The husband of a prison teacher exposed her affair with an inmate after she sent a letter ‘from her children’ saying ‘thank you for making mummy happy’, a court has heard.
Melissa Frost’s husband discovered 107 messages between the pair on a secret mobile SIM card after suspecting she was having an affair possibly with a prison officer.
Norwich Crown Court heard how he searched their home and found the SIM which he put into his own phone and read messages of ‘loving and longing’, saying they missed each other and hoped to be together soon.
Frost’s husband immediately reported what he found to the prison’s deputy governor who began an investigation in December 2017.
They discovered the mother-of-two, 36, had exchanged letters, phone calls and texts with the prisoner over two months of that same year at Wayland Prison, near Thetford, Norfolk.
Frost, of North Walsham, later made a ‘full and frank confession’ that she had been in a relationship with the inmate who was serving a five year and four month sentence for arson at the Category C jail.
She insisted they had only indulged in kisses and cuddles, rather than full sexual activity.
But recovered letters between them made it clear they intended to engage in further sexual activity on the inmate’s release from prison.
One of the letters was written in the names of Frost’s two children, now aged five and seven, in which they thanked the inmate ‘for making Mummy happy.’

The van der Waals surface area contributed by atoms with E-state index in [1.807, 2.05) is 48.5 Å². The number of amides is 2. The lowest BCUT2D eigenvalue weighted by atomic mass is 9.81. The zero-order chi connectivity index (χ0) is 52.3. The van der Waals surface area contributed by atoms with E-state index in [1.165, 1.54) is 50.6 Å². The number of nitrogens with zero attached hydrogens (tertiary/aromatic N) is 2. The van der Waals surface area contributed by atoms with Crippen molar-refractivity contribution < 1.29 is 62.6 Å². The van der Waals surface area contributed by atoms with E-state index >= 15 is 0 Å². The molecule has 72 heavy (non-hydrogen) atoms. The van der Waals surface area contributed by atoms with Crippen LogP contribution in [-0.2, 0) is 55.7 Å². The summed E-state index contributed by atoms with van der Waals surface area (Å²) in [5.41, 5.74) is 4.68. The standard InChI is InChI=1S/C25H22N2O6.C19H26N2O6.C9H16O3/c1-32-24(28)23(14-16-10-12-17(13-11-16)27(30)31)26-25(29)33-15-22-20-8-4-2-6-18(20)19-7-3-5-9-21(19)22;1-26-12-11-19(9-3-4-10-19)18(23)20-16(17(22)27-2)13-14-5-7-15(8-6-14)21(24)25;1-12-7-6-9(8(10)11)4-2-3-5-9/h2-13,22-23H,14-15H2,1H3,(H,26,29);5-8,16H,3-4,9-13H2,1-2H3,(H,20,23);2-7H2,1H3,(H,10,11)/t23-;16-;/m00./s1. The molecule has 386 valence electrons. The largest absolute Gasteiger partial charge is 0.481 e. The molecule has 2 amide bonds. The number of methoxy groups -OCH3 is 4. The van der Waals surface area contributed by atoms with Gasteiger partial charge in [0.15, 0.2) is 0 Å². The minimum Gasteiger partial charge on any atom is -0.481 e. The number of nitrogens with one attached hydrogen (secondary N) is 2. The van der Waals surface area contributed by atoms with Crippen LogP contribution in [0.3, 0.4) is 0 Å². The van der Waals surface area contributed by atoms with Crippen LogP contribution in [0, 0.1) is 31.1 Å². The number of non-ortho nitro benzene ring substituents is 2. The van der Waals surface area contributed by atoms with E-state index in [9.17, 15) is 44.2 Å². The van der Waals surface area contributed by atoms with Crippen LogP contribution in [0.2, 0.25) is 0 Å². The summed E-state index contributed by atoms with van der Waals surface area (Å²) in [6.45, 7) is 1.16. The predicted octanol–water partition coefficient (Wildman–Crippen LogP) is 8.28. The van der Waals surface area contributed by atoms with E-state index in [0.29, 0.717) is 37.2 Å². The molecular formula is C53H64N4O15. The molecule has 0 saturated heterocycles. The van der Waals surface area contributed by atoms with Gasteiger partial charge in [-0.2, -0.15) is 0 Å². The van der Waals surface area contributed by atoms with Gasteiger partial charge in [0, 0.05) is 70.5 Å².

It was also found he had called her from an official prison phone using his allocation of minutes for private calls, said prosecutor Martin Ivory.
Mr Ivory said Frost worked as a supply teacher at the prison on a zero hours contract and had become friendly with the prisoner in July 2017, and later began speaking over the prison phone.
He added: ‘She felt she was in love with him at that time, but she was not quite sure of her feelings for him at the time of the interview.
‘She denied any sexual conduct, but was aware of her responsibilities for security being as she was a prison key holder. She had not discussed what was going on with any other prisoner or prison staff.
‘At the time this was going on, there were difficulties in her private life.’
Frost admitted misconduct in a public office and wept in the dock as she was jailed for four months.
Judge Stephen Holt told her: ‘This sort of offending goes to the heart of the prison system. It opens up a prison to the danger of blackmail and contraband entering the prison system, which causes so much damage.
‘I and most people have considerable sympathy for you, but this court has to give a clear message that anyone working in the prison system must expect an immediate custodial sentence for this type of offence.’
Judge Holt said he considered the letter from Frost’s children to the prisoner was an aggravating factor in the case.
The court heard that Frost had now lost her career as a teacher, but had got a new job and was in a new relationship.
David Stewart, defending, said she had made full admissions and suffered stress, worry and sleepless nights while waiting for the case to come to court.
He added: ‘There is no suggestion of illicit substances or items being brought into the prison which would compromise security. She was going through a rough patch at home with her former husband…
‘You have to ask what the defendant has done. She had a relationship, but it was not of a sexual nature.’